Saturday, August 06, 2011

Baltimore Feds Score Guilty Plea From Local Landlord Over Improper Lead-Based Paint Abatement At Rentals Throughout City

From the Office of the U.S. Attorney (Baltimore, Maryland):
  • Cephus Murrell, age 68, of Catonsville, Maryland, pleaded guilty [] to three misdemeanor counts of violating the Toxic Substances Control Act, in connection with improper lead paint abatement at rental properties owned and managed by Murrell, as well as failure to disclose to tenants the presence of documented lead-based paint hazards. Murrell owns and manages approximately 175 rental housing units throughout Baltimore.


  • Cephus Murrell placed Baltimore children at risk of permanent injuries by violating federal law and ignoring repeated orders to comply with lead paint regulations,” said U.S. Attorney Rod J. Rosenstein. “It is unacceptable in 2011 for pregnant women and children to be exposed to lead paint in violation of the law.”


  • [Among a slew of other things,(1)] Murrell provided [the Maryland Department of the Environment] with a Project Notification Form for this project in which he falsely stated that a particular supervisor would be on site at the particular place and date, when in fact no supervisor was on site, also in violation of the lead-paint abatement regulations.

  • Murrell admits that there were several instances in which he falsely certified that workers would be conducting lead abatement work and that a particular supervisor would be on site to supervise the work, when in fact, no supervisor was on site.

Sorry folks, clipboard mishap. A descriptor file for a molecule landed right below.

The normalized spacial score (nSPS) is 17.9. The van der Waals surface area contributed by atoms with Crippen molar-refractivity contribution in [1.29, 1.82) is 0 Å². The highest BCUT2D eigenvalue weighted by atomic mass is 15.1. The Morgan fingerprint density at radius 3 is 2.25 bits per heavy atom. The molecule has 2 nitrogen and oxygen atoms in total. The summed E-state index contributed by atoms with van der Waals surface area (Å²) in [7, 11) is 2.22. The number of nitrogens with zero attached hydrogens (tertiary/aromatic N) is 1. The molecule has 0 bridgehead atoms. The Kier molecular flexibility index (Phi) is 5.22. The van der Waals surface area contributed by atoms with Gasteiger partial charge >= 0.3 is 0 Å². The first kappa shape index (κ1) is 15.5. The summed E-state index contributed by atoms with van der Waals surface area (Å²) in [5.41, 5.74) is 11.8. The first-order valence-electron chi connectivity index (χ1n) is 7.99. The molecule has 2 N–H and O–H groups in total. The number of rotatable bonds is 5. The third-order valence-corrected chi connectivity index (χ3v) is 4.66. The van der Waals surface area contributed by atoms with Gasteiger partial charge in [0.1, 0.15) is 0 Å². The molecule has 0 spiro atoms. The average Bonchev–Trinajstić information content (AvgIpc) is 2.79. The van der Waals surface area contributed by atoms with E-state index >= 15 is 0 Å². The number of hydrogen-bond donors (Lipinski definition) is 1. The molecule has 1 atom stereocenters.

For the U.S. Attorney press release, see Baltimore City Landlord Pleads Guilty To Lead Based Paint Violations In Rental Properties He Owns And Manages (Previously Cited by the State for Numerous Lead Paint Violations and Documented Children with Elevated Lead Blood Levels Living in His Properties).

(1) According to the press release, Murrell also admitted that he and his company failed to disclose to tenants the presence of documented lead-based paint hazards when they rented units he owned and managed. Many of these units had a history of lead-based paint problems that had been documented by MDE.

Despite these findings and prior enforcement actions by the State and municipal agencies, Murrell did not provide tenants with the required Lead-Based Paint Notification Disclosure Form and failed to:

  • give prospective tenants an EPA-approved information pamphlet on identifying and controlling lead-based paint hazards;
  • disclose to prospective tenants any known information concerning lead-based paint or lead-based paint hazards, the location of those hazards, and the condition of the relevant surfaces;
  • provide prospective tenants with any records and reports on lead-based paint and/or lead-based paint hazards; and
  • include an attachment to the lease (or to insert relevant language in the lease itself) which provides a Lead Warning Statement and confirms that the landlord has complied with all notification requirements.